. . importing table                  "CHANNEL_DIM"          3 rows imported
. . importing table                 "CUSTOMER_DIM"         61 rows imported
. . importing table                   "PRICE_FACT"       2523 rows imported
. . importing table         "PRODUCT_CHILD_PARENT"         48 rows imported
. . importing table                  "PRODUCT_DIM"         36 rows imported
. . importing table                     "TIME_DIM"        120 rows imported
. . importing table                   "UNITS_FACT"     299446 rows imported
About to enable constraints...
Import terminated successfully without warnings.
SQL> exit

The file global_11g_readme.html contains more information on the schema. It also has a script to drop the schema after your testing is done. The file imports the dimensions, facts, and all other pertinent data from a dump file.

It may be easiest to explain the concept of the Cube Organized MV with an example. There are two cubes included in the dumpfile; one is PRICE_CUBE. Let's see how to query that cube using plain SQL. I also want to show the access path to be followed by Oracle, so I used the autotrace command before running the query.

SQL> set autotrace on explain
SQL> select * from table(cube_table('GLOBAL.PRICE_CUBE'))
  2> /

the data comes here
Execution Plan
Plan hash value: 3184667476

| Id  | Operation               | Name       | Rows  | Bytes | Cost (%CPU)| Time     |
|   0 | SELECT STATEMENT        |            |  2000 |   195K|    29   (0)| 00:00:01 |
|   1 |  CUBE SCAN PARTIAL OUTER| PRICE_CUBE |  2000 |   195K|    29   (0)| 00:00:01 |


This function CUBE_TABLE is new in Oracle Database 11g. It allows a cube stored in the AW to be queried as a relational object. Note that the access path shows CUBE SCAN—meaning the cube was scanned as a cube, even though you used SQL. In this example, we used the most rudimentary of tools; SQL*Plus is completely ignorant of OLAP or analytic transformations, yet we could pull the data in an analytic manner anyway.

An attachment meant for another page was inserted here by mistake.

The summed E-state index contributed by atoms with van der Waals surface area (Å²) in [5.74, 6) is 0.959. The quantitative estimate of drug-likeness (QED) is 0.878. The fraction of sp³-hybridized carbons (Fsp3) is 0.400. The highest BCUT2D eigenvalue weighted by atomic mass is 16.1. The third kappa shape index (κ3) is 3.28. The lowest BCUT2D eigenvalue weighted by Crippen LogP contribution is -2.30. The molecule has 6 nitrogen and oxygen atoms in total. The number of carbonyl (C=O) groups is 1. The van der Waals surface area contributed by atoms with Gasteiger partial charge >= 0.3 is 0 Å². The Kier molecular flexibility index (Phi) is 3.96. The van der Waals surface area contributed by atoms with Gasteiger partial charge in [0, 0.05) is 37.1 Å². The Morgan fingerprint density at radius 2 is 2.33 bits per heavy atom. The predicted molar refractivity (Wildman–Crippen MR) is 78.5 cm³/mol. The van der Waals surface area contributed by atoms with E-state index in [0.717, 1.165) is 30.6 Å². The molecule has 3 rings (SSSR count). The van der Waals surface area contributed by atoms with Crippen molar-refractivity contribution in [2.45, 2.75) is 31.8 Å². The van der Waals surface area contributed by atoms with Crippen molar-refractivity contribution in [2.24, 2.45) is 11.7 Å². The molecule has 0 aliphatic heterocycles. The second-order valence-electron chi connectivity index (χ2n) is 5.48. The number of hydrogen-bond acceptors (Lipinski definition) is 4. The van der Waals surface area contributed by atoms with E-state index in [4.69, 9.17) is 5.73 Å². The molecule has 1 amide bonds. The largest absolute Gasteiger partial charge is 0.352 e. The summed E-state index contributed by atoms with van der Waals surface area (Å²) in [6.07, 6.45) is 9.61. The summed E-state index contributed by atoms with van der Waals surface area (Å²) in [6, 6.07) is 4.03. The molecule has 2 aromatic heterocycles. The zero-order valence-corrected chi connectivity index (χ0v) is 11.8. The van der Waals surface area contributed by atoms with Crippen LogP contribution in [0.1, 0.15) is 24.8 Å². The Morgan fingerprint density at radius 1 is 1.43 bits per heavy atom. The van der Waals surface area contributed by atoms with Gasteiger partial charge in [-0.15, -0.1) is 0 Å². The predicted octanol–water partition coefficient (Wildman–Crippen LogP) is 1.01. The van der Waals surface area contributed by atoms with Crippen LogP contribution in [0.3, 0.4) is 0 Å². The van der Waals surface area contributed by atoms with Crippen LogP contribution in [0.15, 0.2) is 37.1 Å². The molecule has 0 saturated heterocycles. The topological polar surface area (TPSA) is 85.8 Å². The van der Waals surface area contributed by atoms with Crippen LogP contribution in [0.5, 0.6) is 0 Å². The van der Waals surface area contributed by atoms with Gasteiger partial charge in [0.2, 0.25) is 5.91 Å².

The function CUBE_TABLE can be used on both tables and dimensions. The general form is

select * from table(cube_table('<schema>.<dimension>;<hierarchy>'))

The hierarchy part is optional; you can omit it. Here is an example from the sample GLOBAL schema you installed earlier, where you want to select the hierarchy PRIMARY from the dimension called PRODUCT.

select * from table(cube_table('GLOBAL.PRODUCT;PRIMARY'))

A view is automatically generated for each cube and dimension. For instance, there is a view called PRICE_CUBE_VIEW for the cube PRICE_CUBE. If you examine the view definition, you will see that is as seen here:


Views are useful where the GUI tools do not know about the CUBE function and the users are prompted to choose an object type, typically a view. Here is an example of where Oracle SQL Developer is used to select data from the view.

Figure 3

SQL Developer shows the views and you can select the data tab and filter just like any other view. Although the data type is multidimensional, the CUBE_TABLE table function allows it to be accessed as a relational object. Behind the scenes the database's multidimensional engine performs the necessary calculations—aggregates or calculates measures, for example—transparently. So you get the best of both worlds. You can use the power of the OLAP functionality built into Oracle Database and yet be in the comfort zone of the applications you are familiar with, even if it's SQL*Plus.

Although you can administer the cubes in plain SQL, the easiest method is through the Analytic Workspace Manager tool (described later). The view DBA_CUBES shows the information on cubes.

So, let's examine what you get from Cube Organized MVs. First, the cube (and cube-organized MV) can dramatically improve the performance of queries requiring summary data due to the analytic access of the cube. Second, the cube is very efficient in fast, incremental refreshes. Finally, since a single cube can replace many MVs, it makes it much easier to manage and maintain.

Note that the cube-organized MV is simply a metadata object. The summary data is managed by the cube and the cube-organized MV simply supports automatic query rewrite and automatic refresh of the cube. The data is stored in a cube, not inside the cube-organized MV, so this is not a replication strategy. Think of it as similar to an MV on a prebuilt table, which is akin to the cube.

Query Rewritten More Often